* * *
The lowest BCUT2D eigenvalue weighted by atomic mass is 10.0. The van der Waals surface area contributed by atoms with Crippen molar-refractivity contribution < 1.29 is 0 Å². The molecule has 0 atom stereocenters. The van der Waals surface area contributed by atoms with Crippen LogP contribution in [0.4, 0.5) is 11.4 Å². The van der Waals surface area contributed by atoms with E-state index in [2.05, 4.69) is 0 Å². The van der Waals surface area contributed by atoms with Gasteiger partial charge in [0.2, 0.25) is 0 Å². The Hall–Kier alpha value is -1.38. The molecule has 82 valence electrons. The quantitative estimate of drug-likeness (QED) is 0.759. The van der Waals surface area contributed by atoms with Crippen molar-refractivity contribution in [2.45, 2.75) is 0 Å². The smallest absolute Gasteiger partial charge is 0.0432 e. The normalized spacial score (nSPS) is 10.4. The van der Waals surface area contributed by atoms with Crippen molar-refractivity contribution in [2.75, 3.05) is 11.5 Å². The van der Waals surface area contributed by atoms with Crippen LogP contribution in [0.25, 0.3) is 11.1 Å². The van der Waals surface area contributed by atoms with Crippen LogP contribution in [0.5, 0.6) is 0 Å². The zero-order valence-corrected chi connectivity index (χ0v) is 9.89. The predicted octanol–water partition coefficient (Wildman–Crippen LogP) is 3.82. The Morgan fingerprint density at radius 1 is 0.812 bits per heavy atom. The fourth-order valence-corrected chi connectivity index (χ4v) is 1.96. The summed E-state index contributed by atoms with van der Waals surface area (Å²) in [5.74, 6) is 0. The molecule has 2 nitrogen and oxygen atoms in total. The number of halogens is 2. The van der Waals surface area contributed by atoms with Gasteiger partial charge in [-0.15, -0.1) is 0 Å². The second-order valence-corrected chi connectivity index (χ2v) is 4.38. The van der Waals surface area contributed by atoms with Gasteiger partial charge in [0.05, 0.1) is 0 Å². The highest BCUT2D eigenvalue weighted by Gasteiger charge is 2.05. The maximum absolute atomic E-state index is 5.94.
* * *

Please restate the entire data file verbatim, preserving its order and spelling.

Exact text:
The lowest BCUT2D eigenvalue weighted by atomic mass is 10.0. The van der Waals surface area contributed by atoms with Crippen molar-refractivity contribution < 1.29 is 0 Å². The molecule has 0 atom stereocenters. The van der Waals surface area contributed by atoms with Crippen LogP contribution in [0.4, 0.5) is 11.4 Å². The van der Waals surface area contributed by atoms with E-state index in [2.05, 4.69) is 0 Å². The van der Waals surface area contributed by atoms with Gasteiger partial charge in [0.2, 0.25) is 0 Å². The Hall–Kier alpha value is -1.38. The molecule has 82 valence electrons. The quantitative estimate of drug-likeness (QED) is 0.759. The van der Waals surface area contributed by atoms with Crippen molar-refractivity contribution in [2.45, 2.75) is 0 Å². The smallest absolute Gasteiger partial charge is 0.0432 e. The normalized spacial score (nSPS) is 10.4. The van der Waals surface area contributed by atoms with Crippen molar-refractivity contribution in [2.75, 3.05) is 11.5 Å². The van der Waals surface area contributed by atoms with Crippen LogP contribution in [0.25, 0.3) is 11.1 Å². The van der Waals surface area contributed by atoms with Crippen LogP contribution in [0.5, 0.6) is 0 Å². The zero-order valence-corrected chi connectivity index (χ0v) is 9.89. The predicted octanol–water partition coefficient (Wildman–Crippen LogP) is 3.82. The Morgan fingerprint density at radius 1 is 0.812 bits per heavy atom. The fourth-order valence-corrected chi connectivity index (χ4v) is 1.96. The summed E-state index contributed by atoms with van der Waals surface area (Å²) in [5.74, 6) is 0. The molecule has 2 nitrogen and oxygen atoms in total. The number of halogens is 2. The van der Waals surface area contributed by atoms with Gasteiger partial charge in [-0.15, -0.1) is 0 Å². The second-order valence-corrected chi connectivity index (χ2v) is 4.38. The van der Waals surface area contributed by atoms with Gasteiger partial charge in [0.05, 0.1) is 0 Å². The highest BCUT2D eigenvalue weighted by Gasteiger charge is 2.05. The maximum absolute atomic E-state index is 5.94.